We're proceeding with good momentum. The Ceremonial Magic rules presented in the last update seem to have been very well received, much more so than the prior iteration of the rules. Several of you have written in to say that they're adding these rules to their campaigns already, which is the best feedback I could hope for.
Now I want to share with you another update - to the critical hit rules. The critical hit rules in the last iteration of Heroic Fantasy Handbook suffered from some flaws that, on reflection, I believe compromise the design.
- The system is too math-heavy. By having critical hits occur on a roll 10 points over the target value, they require a second layer of math on every attack.
- The critical effects are uneven in scope. Some of the critical hits offer a saving throw; some don't. The saving throws do not clearly match up to the saves offered by special maneuvers.
- The critical effects are largely underwhelming. It's too little pay-off for a great roll and a mathematical calculation. Some are devastating; most are trivial.
- The system relies on the "Natural Rolls" system to work, but that system (mandating that a natural 20 is not an automatic hit but instead an explosion) hasn't been well-received.
The new rules, detailed below, address these problems. I hope you'll give them a playtest and let me know what you think.
If the result of a successful attack throw is a natural (unmodified) 20, the attacker has dealt a critical hit to its target. When a critical hit is dealt, the target suffers double damage and must make an immediate saving throw v. Paralysis. If the save fails, the target suffers a critical effect in addition to double damage. The target’s saving throw should be modified by 4 points per category of size difference between the attacker and the target, as per ACKS p. XX.
The attacker determines the critical effect dealt by rolling 1d10 on the appropriate column on the Critical Effects table. For purposes of the Critical Effects table, “characters” are combatants equipped with arms and armor, while “monsters” are combatants relying on natural weapons and toughness.
Lucky Hits: If an attacker could not otherwise have successfully hit the target except on a natural (unmodified) 20, rolling a natural 20 does not deal a critical hit. The attacker is luck to have hit at all!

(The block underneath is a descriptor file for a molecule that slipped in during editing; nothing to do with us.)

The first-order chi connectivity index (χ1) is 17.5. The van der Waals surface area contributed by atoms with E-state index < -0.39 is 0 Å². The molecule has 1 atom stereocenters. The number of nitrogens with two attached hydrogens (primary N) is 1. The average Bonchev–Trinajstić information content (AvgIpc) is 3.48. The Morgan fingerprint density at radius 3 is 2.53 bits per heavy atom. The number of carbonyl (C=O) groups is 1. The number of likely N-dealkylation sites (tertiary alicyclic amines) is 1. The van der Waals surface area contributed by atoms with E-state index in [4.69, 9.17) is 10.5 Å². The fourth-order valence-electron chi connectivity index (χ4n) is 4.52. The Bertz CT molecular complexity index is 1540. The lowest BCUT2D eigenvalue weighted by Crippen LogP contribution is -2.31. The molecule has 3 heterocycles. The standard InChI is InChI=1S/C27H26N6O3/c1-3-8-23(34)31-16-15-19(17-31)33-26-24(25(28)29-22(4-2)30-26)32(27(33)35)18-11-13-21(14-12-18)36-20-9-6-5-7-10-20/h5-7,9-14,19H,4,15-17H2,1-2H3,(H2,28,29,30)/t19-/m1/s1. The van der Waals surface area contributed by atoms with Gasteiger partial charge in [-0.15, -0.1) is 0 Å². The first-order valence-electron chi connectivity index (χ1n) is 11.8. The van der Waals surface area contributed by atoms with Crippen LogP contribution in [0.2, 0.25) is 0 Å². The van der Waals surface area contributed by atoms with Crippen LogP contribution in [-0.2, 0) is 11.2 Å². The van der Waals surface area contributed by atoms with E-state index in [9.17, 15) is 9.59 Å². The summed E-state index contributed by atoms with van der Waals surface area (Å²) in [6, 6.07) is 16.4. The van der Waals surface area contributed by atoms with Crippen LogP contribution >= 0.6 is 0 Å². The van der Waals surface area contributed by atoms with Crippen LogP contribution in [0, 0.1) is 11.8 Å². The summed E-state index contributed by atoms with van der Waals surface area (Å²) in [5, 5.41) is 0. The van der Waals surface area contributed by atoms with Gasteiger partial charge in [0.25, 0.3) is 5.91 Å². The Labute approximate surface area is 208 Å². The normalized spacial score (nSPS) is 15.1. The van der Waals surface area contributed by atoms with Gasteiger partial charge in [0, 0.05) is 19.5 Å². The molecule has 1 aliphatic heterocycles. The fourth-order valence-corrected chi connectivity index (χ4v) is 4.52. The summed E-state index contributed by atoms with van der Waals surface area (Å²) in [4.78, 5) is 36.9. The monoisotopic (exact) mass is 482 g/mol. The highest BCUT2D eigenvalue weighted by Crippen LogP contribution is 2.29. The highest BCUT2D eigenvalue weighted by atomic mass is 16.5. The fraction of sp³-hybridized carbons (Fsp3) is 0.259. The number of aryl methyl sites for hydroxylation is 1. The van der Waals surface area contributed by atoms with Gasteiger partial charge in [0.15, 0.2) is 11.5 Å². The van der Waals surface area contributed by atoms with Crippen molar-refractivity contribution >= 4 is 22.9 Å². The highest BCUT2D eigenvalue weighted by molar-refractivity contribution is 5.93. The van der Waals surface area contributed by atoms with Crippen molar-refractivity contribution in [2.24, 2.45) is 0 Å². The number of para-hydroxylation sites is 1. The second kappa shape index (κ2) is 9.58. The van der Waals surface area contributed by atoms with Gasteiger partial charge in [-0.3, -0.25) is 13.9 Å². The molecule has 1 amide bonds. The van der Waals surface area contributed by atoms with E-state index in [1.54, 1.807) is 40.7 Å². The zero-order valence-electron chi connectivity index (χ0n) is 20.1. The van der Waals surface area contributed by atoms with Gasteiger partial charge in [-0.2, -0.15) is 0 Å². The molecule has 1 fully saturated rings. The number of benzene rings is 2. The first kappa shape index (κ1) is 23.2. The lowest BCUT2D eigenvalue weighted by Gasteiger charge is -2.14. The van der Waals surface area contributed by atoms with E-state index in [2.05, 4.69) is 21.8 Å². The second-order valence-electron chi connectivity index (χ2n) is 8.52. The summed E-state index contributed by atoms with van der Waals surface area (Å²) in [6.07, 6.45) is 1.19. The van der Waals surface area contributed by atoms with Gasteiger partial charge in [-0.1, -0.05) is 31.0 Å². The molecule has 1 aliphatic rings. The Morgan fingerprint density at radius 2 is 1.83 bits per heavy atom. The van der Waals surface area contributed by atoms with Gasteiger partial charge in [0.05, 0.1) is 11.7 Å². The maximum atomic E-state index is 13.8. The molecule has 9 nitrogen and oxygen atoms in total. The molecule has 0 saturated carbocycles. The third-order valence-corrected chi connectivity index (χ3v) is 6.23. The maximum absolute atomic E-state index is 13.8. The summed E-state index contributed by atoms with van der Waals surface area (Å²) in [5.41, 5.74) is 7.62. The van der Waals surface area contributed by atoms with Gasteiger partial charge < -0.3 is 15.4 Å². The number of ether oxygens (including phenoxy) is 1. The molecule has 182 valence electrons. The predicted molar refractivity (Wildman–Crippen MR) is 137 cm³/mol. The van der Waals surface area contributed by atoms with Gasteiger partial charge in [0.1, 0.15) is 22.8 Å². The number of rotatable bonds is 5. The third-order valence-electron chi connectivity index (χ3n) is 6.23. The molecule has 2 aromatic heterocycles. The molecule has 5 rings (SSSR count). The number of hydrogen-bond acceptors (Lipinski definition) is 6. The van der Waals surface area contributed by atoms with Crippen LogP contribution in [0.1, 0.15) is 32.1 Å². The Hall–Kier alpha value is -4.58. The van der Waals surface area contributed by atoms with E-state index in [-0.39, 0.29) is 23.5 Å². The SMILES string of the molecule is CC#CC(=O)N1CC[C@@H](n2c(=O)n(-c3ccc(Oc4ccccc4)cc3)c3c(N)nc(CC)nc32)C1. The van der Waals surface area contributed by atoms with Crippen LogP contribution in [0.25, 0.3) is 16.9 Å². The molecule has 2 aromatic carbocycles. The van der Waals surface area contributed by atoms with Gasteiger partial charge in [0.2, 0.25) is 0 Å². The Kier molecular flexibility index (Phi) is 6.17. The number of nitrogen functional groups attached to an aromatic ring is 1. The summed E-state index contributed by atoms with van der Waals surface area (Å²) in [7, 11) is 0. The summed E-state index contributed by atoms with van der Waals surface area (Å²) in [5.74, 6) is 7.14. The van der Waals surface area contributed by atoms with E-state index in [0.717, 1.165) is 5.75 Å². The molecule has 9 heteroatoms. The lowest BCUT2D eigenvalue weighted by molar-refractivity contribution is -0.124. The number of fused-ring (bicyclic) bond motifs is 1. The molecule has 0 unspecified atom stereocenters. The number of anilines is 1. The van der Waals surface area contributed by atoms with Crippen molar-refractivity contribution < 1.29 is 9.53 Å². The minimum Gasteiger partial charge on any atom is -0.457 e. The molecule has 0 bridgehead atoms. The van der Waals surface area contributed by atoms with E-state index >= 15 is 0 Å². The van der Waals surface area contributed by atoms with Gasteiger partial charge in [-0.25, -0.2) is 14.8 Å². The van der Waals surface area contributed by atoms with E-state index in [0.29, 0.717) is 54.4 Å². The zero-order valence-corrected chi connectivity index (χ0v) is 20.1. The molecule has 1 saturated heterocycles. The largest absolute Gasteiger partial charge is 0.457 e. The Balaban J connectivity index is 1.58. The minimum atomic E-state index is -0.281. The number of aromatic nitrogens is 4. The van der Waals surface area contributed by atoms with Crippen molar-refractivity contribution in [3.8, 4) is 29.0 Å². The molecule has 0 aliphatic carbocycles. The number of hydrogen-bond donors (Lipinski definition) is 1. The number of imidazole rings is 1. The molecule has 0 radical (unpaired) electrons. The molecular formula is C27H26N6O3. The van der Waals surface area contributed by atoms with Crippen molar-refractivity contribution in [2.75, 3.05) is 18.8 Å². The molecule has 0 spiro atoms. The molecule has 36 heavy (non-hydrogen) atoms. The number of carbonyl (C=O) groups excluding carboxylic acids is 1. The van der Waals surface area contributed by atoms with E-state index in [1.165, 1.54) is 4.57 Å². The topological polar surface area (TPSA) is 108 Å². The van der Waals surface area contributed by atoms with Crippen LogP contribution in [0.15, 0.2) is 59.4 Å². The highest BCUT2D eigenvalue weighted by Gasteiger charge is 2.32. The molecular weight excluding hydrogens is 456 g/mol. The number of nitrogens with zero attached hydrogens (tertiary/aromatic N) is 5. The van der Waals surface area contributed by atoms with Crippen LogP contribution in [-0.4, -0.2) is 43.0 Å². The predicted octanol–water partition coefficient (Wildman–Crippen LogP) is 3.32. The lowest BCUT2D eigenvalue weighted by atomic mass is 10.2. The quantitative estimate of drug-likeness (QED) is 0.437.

High-Level Hitter: If the attacker has more than twice as many HD as the target, the range of natural rolls on which it critically hits the target is increased by 1 (from 20 to 19-20, or with Weapon Focus, to 18-20).
Brawling: After seeing the result rolled on the Critical Effects table, the attacker may opt to inflict a Brawling critical effect in lieu of the effect rolled. For instance, an attacker with a nonmagical sword who rolls a Damage Shield result against a target with a magical shield could substitute a Brawling result instead. An attacker who fears being carried off by a flying creature could substitute a Brawling result for a Clamber result.
Shields May Be Splintered: If the target of a critical effect is equipped with a shield, he may choose to substitute a Damage Shield result in lieu of the actual effect dealt to him. This represents the character desperately absorbing the blow on his shield.
Brawling: The target suffers an additional 1d4 damage from a strike from the attacker’s gauntlet, pommel, or shield rim. If the attacker has no metal weapons, the damage is nonlethal, but otherwise the brawling damage can be lethal or nonlethal, at his discretion.
Damage Armor: The target’s armor is damaged, reducing its effectiveness by 1 point. Armor that loses all effectiveness is ruined. Damaged armor can be repaired at a cost of 10gp per point of effectiveness. Magic armor cannot be damaged except by magic weapons or monsters of 5 HD or more.
Damage Shield: The target’s shield is damaged, reducing its effectiveness by 1. If the shield is non-magical, this will destroy it. Damaged shields can be repaired at a cost of 10gp per point of effectiveness. Magic shields cannot be damaged except by magic weapons or monsters of 5 HD or more.